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Radiation searches...


There's some controversy over whether radiation sensors require warrants when used by police searches.  Volokh suggests that the standard should be based on precedents about heat sensors pointed at homes (warrants are required), combined with those that indicate serious crimes don't get exceptions for being serious crimes.  I agree with that principle, but I think radiation is distinguishable; among other things it poses an independent health hazard in high enough levels.

While, say, directing X-rays through a building to a receiver on the other side would clearly be an unconstitutional search, merely checking for excessive radiation levels outside a building is quite reasonable and should be admissible in court.

The precedents for heat sensors are also correct; heat sensors are substantially more invasive (because many normal and legal activities generate detectable heat), and the level of heat at which a public health hazard exists is generally quite visible to the naked eye in the form of smoke and flame.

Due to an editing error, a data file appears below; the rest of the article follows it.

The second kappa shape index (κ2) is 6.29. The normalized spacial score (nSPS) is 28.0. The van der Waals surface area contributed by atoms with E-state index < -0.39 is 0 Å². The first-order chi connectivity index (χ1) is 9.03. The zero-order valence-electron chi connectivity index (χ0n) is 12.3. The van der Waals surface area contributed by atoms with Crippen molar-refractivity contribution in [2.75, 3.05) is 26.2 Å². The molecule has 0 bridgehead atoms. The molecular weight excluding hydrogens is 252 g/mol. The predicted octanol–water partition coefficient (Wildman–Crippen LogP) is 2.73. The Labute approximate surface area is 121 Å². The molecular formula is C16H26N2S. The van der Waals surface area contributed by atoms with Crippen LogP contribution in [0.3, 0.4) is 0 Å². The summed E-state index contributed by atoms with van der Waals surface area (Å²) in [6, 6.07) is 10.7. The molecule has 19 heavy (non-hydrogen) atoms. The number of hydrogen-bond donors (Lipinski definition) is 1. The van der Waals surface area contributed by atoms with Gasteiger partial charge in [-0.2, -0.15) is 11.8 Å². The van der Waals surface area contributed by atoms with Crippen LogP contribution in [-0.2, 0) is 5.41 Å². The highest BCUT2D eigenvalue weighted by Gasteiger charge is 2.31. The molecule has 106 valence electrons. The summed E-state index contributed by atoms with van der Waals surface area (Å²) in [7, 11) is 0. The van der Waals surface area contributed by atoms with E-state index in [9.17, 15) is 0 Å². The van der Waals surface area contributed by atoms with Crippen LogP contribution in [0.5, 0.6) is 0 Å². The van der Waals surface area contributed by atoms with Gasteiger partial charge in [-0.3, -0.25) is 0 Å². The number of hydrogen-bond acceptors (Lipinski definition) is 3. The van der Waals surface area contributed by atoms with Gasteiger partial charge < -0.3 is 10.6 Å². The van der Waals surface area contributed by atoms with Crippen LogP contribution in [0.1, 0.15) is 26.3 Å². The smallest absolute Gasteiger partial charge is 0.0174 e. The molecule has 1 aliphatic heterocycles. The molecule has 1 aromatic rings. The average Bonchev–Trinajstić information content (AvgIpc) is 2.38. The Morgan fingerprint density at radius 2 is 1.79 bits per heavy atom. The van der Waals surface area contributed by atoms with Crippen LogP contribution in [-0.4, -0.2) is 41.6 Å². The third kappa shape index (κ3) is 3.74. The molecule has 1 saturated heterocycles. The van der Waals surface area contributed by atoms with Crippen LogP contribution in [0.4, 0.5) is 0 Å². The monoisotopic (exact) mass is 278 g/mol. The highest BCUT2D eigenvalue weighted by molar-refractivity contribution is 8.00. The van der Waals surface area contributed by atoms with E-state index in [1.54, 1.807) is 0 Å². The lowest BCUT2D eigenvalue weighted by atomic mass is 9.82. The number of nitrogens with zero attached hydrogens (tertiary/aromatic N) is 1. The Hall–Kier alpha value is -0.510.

Once you start stepping on to (public spaces of) private property in order to conduct such a search, however, things rapidly become more complex.  I would still be OK with people carrying detectors that can register hazardous-to-health levels of radiation, chemical agents, etc, so long as they remain in areas truly open to the public and don't need to make false representations in order to gain entry. 

I say this because, as a private citizen, I might well want to carry a radiation detector along with me as an early warning of radiation hazard, if I could do so cheaply, and if there was a perceived risk -- consider, for example, the laboratory facilities at many universities. 

Hat tip to Lay Lines for the story.

This entry was published 2005-12-28 03:59:38.0 by matthew@triggerfinger.org and last updated 2005-12-28 03:59:38.0. [Tweet]

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